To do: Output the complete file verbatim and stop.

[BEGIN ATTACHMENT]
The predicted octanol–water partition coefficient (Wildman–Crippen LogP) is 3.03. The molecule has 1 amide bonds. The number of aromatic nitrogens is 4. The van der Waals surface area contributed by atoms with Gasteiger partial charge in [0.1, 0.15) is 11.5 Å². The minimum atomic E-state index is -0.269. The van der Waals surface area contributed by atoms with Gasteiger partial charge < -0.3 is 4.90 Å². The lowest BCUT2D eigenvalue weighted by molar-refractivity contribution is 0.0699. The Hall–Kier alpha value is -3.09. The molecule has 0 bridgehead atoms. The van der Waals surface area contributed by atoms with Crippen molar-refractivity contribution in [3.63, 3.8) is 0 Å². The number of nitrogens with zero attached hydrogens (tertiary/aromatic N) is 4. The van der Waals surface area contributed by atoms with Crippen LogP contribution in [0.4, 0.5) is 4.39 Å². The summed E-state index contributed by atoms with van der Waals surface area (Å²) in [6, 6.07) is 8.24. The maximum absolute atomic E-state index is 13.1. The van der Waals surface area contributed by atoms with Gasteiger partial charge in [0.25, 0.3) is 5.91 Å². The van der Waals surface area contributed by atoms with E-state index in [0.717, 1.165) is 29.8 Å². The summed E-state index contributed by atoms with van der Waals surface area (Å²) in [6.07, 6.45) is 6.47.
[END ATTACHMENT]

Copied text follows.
The predicted octanol–water partition coefficient (Wildman–Crippen LogP) is 3.03. The molecule has 1 amide bonds. The number of aromatic nitrogens is 4. The van der Waals surface area contributed by atoms with Gasteiger partial charge in [0.1, 0.15) is 11.5 Å². The minimum atomic E-state index is -0.269. The van der Waals surface area contributed by atoms with Gasteiger partial charge < -0.3 is 4.90 Å². The lowest BCUT2D eigenvalue weighted by molar-refractivity contribution is 0.0699. The Hall–Kier alpha value is -3.09. The molecule has 0 bridgehead atoms. The van der Waals surface area contributed by atoms with Crippen molar-refractivity contribution in [3.63, 3.8) is 0 Å². The number of nitrogens with zero attached hydrogens (tertiary/aromatic N) is 4. The van der Waals surface area contributed by atoms with Crippen LogP contribution in [0.4, 0.5) is 4.39 Å². The summed E-state index contributed by atoms with van der Waals surface area (Å²) in [6, 6.07) is 8.24. The maximum absolute atomic E-state index is 13.1. The van der Waals surface area contributed by atoms with Gasteiger partial charge in [0.25, 0.3) is 5.91 Å². The van der Waals surface area contributed by atoms with E-state index in [0.717, 1.165) is 29.8 Å². The summed E-state index contributed by atoms with van der Waals surface area (Å²) in [6.07, 6.45) is 6.47.